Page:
Tom and Rollie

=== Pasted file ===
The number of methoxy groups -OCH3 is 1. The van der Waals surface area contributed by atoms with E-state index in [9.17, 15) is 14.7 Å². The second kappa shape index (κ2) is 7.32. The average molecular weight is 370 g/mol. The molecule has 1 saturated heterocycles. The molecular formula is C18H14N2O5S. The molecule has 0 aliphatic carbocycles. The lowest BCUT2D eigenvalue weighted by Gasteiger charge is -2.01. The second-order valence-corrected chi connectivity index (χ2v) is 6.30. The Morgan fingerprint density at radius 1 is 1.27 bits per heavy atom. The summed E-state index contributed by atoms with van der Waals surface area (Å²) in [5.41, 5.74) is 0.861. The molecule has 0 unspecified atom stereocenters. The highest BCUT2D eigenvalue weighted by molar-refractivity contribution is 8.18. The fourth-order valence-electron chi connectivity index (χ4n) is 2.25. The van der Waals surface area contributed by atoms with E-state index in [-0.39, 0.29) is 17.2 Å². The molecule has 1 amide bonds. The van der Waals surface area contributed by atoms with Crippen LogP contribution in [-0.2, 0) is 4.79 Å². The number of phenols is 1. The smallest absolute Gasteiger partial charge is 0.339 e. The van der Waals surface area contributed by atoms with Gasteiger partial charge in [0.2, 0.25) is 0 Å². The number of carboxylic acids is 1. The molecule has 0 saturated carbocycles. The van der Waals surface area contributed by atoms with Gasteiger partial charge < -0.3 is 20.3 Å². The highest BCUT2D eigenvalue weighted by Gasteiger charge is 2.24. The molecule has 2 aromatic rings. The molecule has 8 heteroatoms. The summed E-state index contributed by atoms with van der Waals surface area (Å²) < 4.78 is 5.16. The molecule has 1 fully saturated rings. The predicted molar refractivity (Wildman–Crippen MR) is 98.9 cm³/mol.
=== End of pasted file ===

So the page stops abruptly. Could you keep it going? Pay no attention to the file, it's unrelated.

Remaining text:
How did the police get all this unconstitutional power to start with is what I would like to know. Isn't about time for another FBI target practice round like at Rainbow Farms when they killed Tom and Rollie because they were burning state peoperty that Tom and Rollie somehow thought was theirs. Or is it the DEA's turn. They have medicinal cannabis there. They could cut off the people with chronic pain from MJ and threaten to take their stuff and charge them with possession, intent to distribute, paraphanalia, manufacturing of a controlled substance, maintaining a dwelling for the purpose of manufacturing, conspiracy with others making them just as responsible for the crimes of others as had they done them, and associating with know felons. They could give them the option of facing charges or see if they could make it to the top of a volcanoe before being shot. Come on DEA. It is still warm in Hawaii and the DEA will cover the expenses. You know how you shoot a person running away in a wheelchair? You don't consider the lead of a person that can run while you are aiming.